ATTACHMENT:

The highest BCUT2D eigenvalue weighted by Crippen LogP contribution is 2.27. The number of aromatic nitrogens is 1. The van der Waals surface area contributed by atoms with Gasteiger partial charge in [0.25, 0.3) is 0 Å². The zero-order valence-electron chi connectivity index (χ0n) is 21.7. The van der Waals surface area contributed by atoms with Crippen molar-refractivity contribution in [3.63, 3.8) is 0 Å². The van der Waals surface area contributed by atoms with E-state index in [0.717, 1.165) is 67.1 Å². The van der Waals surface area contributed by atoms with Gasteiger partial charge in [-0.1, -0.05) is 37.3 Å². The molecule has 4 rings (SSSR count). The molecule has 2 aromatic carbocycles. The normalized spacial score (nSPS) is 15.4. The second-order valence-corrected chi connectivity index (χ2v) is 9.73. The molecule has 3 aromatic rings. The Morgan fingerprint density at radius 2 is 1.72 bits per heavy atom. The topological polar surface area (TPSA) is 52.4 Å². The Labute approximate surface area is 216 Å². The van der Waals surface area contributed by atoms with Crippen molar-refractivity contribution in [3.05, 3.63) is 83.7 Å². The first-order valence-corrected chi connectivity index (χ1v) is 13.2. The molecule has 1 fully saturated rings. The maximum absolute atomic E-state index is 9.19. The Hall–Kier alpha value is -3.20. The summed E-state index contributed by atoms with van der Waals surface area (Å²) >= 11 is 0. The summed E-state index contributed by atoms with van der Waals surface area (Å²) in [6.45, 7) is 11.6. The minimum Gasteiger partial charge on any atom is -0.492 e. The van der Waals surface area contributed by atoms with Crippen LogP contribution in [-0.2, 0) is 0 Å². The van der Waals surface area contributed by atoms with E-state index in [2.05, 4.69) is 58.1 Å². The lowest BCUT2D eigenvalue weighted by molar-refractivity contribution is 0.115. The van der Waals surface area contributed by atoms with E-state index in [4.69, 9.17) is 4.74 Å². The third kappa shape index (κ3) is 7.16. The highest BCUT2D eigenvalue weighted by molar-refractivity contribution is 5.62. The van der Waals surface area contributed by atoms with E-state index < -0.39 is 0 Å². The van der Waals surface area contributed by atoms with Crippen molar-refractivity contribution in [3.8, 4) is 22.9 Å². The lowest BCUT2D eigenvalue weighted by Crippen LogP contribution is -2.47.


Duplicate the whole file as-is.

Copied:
The highest BCUT2D eigenvalue weighted by Crippen LogP contribution is 2.27. The number of aromatic nitrogens is 1. The van der Waals surface area contributed by atoms with Gasteiger partial charge in [0.25, 0.3) is 0 Å². The zero-order valence-electron chi connectivity index (χ0n) is 21.7. The van der Waals surface area contributed by atoms with Crippen molar-refractivity contribution in [3.63, 3.8) is 0 Å². The van der Waals surface area contributed by atoms with E-state index in [0.717, 1.165) is 67.1 Å². The van der Waals surface area contributed by atoms with Gasteiger partial charge in [-0.1, -0.05) is 37.3 Å². The molecule has 4 rings (SSSR count). The molecule has 2 aromatic carbocycles. The normalized spacial score (nSPS) is 15.4. The second-order valence-corrected chi connectivity index (χ2v) is 9.73. The molecule has 3 aromatic rings. The Morgan fingerprint density at radius 2 is 1.72 bits per heavy atom. The topological polar surface area (TPSA) is 52.4 Å². The Labute approximate surface area is 216 Å². The van der Waals surface area contributed by atoms with Crippen molar-refractivity contribution in [3.05, 3.63) is 83.7 Å². The first-order valence-corrected chi connectivity index (χ1v) is 13.2. The molecule has 1 fully saturated rings. The maximum absolute atomic E-state index is 9.19. The Hall–Kier alpha value is -3.20. The summed E-state index contributed by atoms with van der Waals surface area (Å²) >= 11 is 0. The summed E-state index contributed by atoms with van der Waals surface area (Å²) in [6.45, 7) is 11.6. The minimum Gasteiger partial charge on any atom is -0.492 e. The van der Waals surface area contributed by atoms with Crippen LogP contribution in [-0.2, 0) is 0 Å². The van der Waals surface area contributed by atoms with E-state index in [2.05, 4.69) is 58.1 Å². The lowest BCUT2D eigenvalue weighted by molar-refractivity contribution is 0.115. The van der Waals surface area contributed by atoms with E-state index in [4.69, 9.17) is 4.74 Å². The third kappa shape index (κ3) is 7.16. The highest BCUT2D eigenvalue weighted by molar-refractivity contribution is 5.62. The van der Waals surface area contributed by atoms with E-state index < -0.39 is 0 Å². The van der Waals surface area contributed by atoms with Crippen molar-refractivity contribution in [3.8, 4) is 22.9 Å². The lowest BCUT2D eigenvalue weighted by Crippen LogP contribution is -2.47.